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The arrest of Julian Assange - a reality check

By Marian Dalton - posted Thursday, 9 December 2010

So this is likely to be my most unpopular post to date.

I’ve been watching, with increasing incredulity, the storm that’s hit all forms of the media over Julian Assange, so-called “founder” of Wikileaks. (The base organisation that became Wikileaks existed before Assange came along. When the Wikileaks website was launched in 2006, the founders described themselves as a group of “Chinese dissidents, journalists, mathematicians and start-up company technologists, from the US, Taiwan, Europe, Australia and South Africa”.)

It’s probably not necessary, but for completeness’ sake: Wikileaks is an organisation with five paid employees and over 800 unpaid volunteers that describes itself as a “whistleblower”. They solicit leaked information, particularly from governments, then assess and publish it. Since 2006 they’ve published everything from Scientology documents to diplomatic cables. Assange has become the “face” of Wikileaks over the years; he’s the one making announcements and answering media questions.


As I write this, Assange is being held by the British judicial system on an Interpol warrant relating to sexual assault charges in Sweden. Inevitably, there are now literally thousands of comments, blogs, tweets and articles flying around screaming, “Conspiracy!”

Now, my personal jury is out on what Wikileaks do. On the one hand, I see real public good being served in the exposure of things like that horrendous “Collateral Damage” video, which clearly shows a bunch of idiot US soldiers in a chopper egging each other on to gun down an unarmed Reuters journalist and then the good Samaritan who stopped to help him. And I think there is a real need for committed, ethical whistleblowers like Andrew Wilkie. On the other, what good was served by publishing those diplomatic cables - you know, the ones that said German Chancellor Angela Merkel was “teflon”, and that Kevin Rudd had told Clinton that if China wouldn’t play ball, the US might have to get tough?

And then on the third hand (yes, yes, I know), what about the fact that every one of these leaks proceeds from an act of theft, of espionage (corporate or governmental)? For that matter, what kind of discretion is used in deciding what to publish?

But leave that aside. That’s a discussion for a whole ‘nother blog post.

What’s astonishing is the extent to which all forms of media - mainstream, new, social - have automatically assumed that (a) the sexual assault charges are bogus; (b) if Assange gets extradited to Sweden he’ll be handed over to the US; and (c) this is “really” about shutting down Wikileaks.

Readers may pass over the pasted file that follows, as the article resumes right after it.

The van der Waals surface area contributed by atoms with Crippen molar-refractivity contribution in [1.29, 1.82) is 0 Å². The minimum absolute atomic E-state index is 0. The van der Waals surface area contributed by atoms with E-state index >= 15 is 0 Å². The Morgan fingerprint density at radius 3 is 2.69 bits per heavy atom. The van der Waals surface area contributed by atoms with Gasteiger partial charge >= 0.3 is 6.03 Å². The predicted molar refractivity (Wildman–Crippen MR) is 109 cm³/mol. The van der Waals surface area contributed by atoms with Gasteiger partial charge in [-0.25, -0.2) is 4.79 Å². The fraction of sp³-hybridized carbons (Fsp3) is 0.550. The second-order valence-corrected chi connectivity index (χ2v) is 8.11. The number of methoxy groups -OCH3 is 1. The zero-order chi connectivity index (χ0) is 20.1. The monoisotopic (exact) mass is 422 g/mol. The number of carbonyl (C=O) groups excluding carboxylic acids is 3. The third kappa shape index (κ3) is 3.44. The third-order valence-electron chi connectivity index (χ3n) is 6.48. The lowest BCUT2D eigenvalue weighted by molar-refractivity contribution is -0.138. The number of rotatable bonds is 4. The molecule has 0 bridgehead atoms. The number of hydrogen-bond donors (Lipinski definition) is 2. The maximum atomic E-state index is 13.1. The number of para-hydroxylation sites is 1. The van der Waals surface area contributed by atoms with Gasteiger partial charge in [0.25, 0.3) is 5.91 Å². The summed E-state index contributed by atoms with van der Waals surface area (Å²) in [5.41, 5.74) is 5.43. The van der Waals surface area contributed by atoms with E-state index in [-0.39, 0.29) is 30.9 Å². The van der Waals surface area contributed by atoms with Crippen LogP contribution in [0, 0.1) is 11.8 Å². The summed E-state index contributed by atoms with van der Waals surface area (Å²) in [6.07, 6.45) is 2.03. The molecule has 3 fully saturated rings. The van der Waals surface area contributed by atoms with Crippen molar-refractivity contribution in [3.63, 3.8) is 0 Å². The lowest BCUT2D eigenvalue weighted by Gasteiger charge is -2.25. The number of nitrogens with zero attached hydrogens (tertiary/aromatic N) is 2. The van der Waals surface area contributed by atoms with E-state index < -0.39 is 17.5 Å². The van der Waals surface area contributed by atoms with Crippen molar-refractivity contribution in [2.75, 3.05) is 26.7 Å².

This is a representative sample of some of what’s out there - and I’m not making any of this up.


It’s a beat-up, a set-up, a honey trap! The US paid those two girls to accuse him! If he gets extradited to Sweden on sexual assault charges the US will grab him and whisk him off to Guantanamo Bay where he will be waterboarded until he reveals the identities of everyone who’s ever been involved with Wikileaks. He will have an “accident” in custody. He will be “disappeared”.

Meanwhile people are changing their avatars to pictures of him, wondering if they can make t-shirts, tweeting “Free Julian Assange”, calling him a hero, a noble crusader, saying he should get an award or even be “President of Oz” … and in an act of ultimate absurdity, last night The Australian published an op-ed piece he wrote. (I’ll say this for The Oz. They never let consistency get in the way of circulation.)

The hysteria is unbelievable. So I’m going to be a bit boring and talk about what’s actually happened, rather than join a wave that’s rapidly heading towards “UFOS CONTROL THE GOVERNMENT AND WANT TO KILL ASSANGE” territory.

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First published at the author's blog, The Conscience Vote, on December 8, 2010.

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About the Author

Marian Dalton is, in no particular order, an editor, blogger, reader, writer, mother, graduate student and sometime academic. She currently works as a freelance editor, citizen journalist and media advisor. Clients have included national political parties, lobby groups and community associations. Her blog, The Conscience Vote, provides accessible analysis of Australian political and social issues and aims to engage all people in public debate.

Creative Commons LicenseThis work is licensed under a Creative Commons License.

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